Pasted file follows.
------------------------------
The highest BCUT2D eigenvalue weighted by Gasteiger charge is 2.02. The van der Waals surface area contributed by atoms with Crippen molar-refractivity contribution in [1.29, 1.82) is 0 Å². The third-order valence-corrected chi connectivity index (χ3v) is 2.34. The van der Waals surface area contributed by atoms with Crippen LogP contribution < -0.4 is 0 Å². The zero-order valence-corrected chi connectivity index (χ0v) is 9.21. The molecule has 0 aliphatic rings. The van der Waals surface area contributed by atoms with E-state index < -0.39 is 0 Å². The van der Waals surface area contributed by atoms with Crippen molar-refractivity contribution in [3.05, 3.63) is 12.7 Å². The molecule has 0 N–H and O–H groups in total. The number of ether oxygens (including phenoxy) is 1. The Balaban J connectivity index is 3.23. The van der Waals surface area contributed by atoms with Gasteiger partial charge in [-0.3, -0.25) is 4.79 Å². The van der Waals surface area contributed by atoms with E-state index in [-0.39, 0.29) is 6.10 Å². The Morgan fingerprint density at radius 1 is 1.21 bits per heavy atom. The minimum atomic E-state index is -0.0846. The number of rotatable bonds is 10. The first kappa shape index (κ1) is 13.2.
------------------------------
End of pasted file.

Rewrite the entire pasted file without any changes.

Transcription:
The highest BCUT2D eigenvalue weighted by Gasteiger charge is 2.02. The van der Waals surface area contributed by atoms with Crippen molar-refractivity contribution in [1.29, 1.82) is 0 Å². The third-order valence-corrected chi connectivity index (χ3v) is 2.34. The van der Waals surface area contributed by atoms with Crippen LogP contribution < -0.4 is 0 Å². The zero-order valence-corrected chi connectivity index (χ0v) is 9.21. The molecule has 0 aliphatic rings. The van der Waals surface area contributed by atoms with E-state index < -0.39 is 0 Å². The van der Waals surface area contributed by atoms with Crippen molar-refractivity contribution in [3.05, 3.63) is 12.7 Å². The molecule has 0 N–H and O–H groups in total. The number of ether oxygens (including phenoxy) is 1. The Balaban J connectivity index is 3.23. The van der Waals surface area contributed by atoms with Gasteiger partial charge in [-0.3, -0.25) is 4.79 Å². The van der Waals surface area contributed by atoms with E-state index in [-0.39, 0.29) is 6.10 Å². The Morgan fingerprint density at radius 1 is 1.21 bits per heavy atom. The minimum atomic E-state index is -0.0846. The number of rotatable bonds is 10. The first kappa shape index (κ1) is 13.2.